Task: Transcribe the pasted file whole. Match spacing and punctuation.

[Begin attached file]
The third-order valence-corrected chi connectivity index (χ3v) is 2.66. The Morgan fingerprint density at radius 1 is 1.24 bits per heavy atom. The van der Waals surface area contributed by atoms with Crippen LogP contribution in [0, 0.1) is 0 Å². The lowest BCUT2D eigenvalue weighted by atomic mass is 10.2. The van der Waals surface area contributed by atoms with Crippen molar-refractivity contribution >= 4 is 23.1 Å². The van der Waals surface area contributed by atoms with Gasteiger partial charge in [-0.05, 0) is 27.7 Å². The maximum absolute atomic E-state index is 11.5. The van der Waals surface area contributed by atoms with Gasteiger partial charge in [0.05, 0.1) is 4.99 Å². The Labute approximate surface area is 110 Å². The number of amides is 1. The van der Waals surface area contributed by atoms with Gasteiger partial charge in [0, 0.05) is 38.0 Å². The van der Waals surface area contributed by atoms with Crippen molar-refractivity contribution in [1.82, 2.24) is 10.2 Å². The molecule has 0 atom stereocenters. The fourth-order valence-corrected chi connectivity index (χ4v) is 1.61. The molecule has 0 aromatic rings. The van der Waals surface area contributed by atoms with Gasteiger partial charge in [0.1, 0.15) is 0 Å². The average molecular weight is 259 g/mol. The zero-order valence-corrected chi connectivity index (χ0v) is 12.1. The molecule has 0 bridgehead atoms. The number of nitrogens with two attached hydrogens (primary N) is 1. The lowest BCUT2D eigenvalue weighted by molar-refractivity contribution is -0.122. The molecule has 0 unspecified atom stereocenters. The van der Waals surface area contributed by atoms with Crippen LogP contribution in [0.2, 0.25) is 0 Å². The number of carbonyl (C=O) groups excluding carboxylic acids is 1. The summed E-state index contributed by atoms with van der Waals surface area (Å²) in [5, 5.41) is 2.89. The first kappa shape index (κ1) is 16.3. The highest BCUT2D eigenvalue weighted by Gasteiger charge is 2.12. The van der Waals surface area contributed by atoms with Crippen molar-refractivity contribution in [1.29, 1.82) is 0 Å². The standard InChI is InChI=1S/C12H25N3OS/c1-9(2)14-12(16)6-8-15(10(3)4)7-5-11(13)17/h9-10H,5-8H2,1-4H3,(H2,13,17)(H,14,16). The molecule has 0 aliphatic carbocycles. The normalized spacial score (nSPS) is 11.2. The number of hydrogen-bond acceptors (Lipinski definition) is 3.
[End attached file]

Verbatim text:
The third-order valence-corrected chi connectivity index (χ3v) is 2.66. The Morgan fingerprint density at radius 1 is 1.24 bits per heavy atom. The van der Waals surface area contributed by atoms with Crippen LogP contribution in [0, 0.1) is 0 Å². The lowest BCUT2D eigenvalue weighted by atomic mass is 10.2. The van der Waals surface area contributed by atoms with Crippen molar-refractivity contribution >= 4 is 23.1 Å². The van der Waals surface area contributed by atoms with Gasteiger partial charge in [-0.05, 0) is 27.7 Å². The maximum absolute atomic E-state index is 11.5. The van der Waals surface area contributed by atoms with Gasteiger partial charge in [0.05, 0.1) is 4.99 Å². The Labute approximate surface area is 110 Å². The number of amides is 1. The van der Waals surface area contributed by atoms with Gasteiger partial charge in [0, 0.05) is 38.0 Å². The van der Waals surface area contributed by atoms with Crippen molar-refractivity contribution in [1.82, 2.24) is 10.2 Å². The molecule has 0 atom stereocenters. The fourth-order valence-corrected chi connectivity index (χ4v) is 1.61. The molecule has 0 aromatic rings. The van der Waals surface area contributed by atoms with Gasteiger partial charge in [0.1, 0.15) is 0 Å². The average molecular weight is 259 g/mol. The zero-order valence-corrected chi connectivity index (χ0v) is 12.1. The molecule has 0 bridgehead atoms. The number of nitrogens with two attached hydrogens (primary N) is 1. The lowest BCUT2D eigenvalue weighted by molar-refractivity contribution is -0.122. The molecule has 0 unspecified atom stereocenters. The van der Waals surface area contributed by atoms with Crippen LogP contribution in [0.2, 0.25) is 0 Å². The number of carbonyl (C=O) groups excluding carboxylic acids is 1. The summed E-state index contributed by atoms with van der Waals surface area (Å²) in [5, 5.41) is 2.89. The first kappa shape index (κ1) is 16.3. The highest BCUT2D eigenvalue weighted by Gasteiger charge is 2.12. The van der Waals surface area contributed by atoms with Crippen molar-refractivity contribution in [1.29, 1.82) is 0 Å². The standard InChI is InChI=1S/C12H25N3OS/c1-9(2)14-12(16)6-8-15(10(3)4)7-5-11(13)17/h9-10H,5-8H2,1-4H3,(H2,13,17)(H,14,16). The molecule has 0 aliphatic carbocycles. The normalized spacial score (nSPS) is 11.2. The number of hydrogen-bond acceptors (Lipinski definition) is 3.